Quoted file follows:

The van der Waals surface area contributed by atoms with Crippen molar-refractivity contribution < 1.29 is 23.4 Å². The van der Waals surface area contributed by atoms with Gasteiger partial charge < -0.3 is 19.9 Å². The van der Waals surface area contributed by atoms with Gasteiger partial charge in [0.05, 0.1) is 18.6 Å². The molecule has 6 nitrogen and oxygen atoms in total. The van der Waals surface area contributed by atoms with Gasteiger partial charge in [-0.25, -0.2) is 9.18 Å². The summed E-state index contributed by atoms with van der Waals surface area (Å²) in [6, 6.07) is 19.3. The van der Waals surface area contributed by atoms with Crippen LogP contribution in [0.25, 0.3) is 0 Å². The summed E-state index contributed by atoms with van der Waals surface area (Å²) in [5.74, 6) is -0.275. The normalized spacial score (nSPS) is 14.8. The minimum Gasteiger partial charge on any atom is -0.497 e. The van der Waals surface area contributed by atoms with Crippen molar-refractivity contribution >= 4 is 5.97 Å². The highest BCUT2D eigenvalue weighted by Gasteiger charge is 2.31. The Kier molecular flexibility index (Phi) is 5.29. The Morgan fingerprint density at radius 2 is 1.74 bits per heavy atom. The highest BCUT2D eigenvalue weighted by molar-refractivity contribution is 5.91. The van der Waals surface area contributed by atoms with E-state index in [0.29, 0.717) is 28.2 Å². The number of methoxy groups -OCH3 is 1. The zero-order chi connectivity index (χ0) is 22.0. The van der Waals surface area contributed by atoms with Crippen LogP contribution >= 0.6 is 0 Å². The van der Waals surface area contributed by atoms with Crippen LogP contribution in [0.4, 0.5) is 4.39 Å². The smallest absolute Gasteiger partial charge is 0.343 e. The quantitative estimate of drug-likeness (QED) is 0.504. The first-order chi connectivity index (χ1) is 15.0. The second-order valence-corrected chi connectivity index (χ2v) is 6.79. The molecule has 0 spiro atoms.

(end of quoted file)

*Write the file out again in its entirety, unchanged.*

The van der Waals surface area contributed by atoms with Crippen molar-refractivity contribution < 1.29 is 23.4 Å². The van der Waals surface area contributed by atoms with Gasteiger partial charge < -0.3 is 19.9 Å². The van der Waals surface area contributed by atoms with Gasteiger partial charge in [0.05, 0.1) is 18.6 Å². The molecule has 6 nitrogen and oxygen atoms in total. The van der Waals surface area contributed by atoms with Gasteiger partial charge in [-0.25, -0.2) is 9.18 Å². The summed E-state index contributed by atoms with van der Waals surface area (Å²) in [6, 6.07) is 19.3. The van der Waals surface area contributed by atoms with Crippen LogP contribution in [0.25, 0.3) is 0 Å². The summed E-state index contributed by atoms with van der Waals surface area (Å²) in [5.74, 6) is -0.275. The normalized spacial score (nSPS) is 14.8. The minimum Gasteiger partial charge on any atom is -0.497 e. The van der Waals surface area contributed by atoms with Crippen molar-refractivity contribution >= 4 is 5.97 Å². The highest BCUT2D eigenvalue weighted by Gasteiger charge is 2.31. The Kier molecular flexibility index (Phi) is 5.29. The Morgan fingerprint density at radius 2 is 1.74 bits per heavy atom. The highest BCUT2D eigenvalue weighted by molar-refractivity contribution is 5.91. The van der Waals surface area contributed by atoms with E-state index in [0.29, 0.717) is 28.2 Å². The number of methoxy groups -OCH3 is 1. The zero-order chi connectivity index (χ0) is 22.0. The van der Waals surface area contributed by atoms with Crippen LogP contribution >= 0.6 is 0 Å². The van der Waals surface area contributed by atoms with Crippen LogP contribution in [0.4, 0.5) is 4.39 Å². The smallest absolute Gasteiger partial charge is 0.343 e. The quantitative estimate of drug-likeness (QED) is 0.504. The first-order chi connectivity index (χ1) is 15.0. The second-order valence-corrected chi connectivity index (χ2v) is 6.79. The molecule has 0 spiro atoms.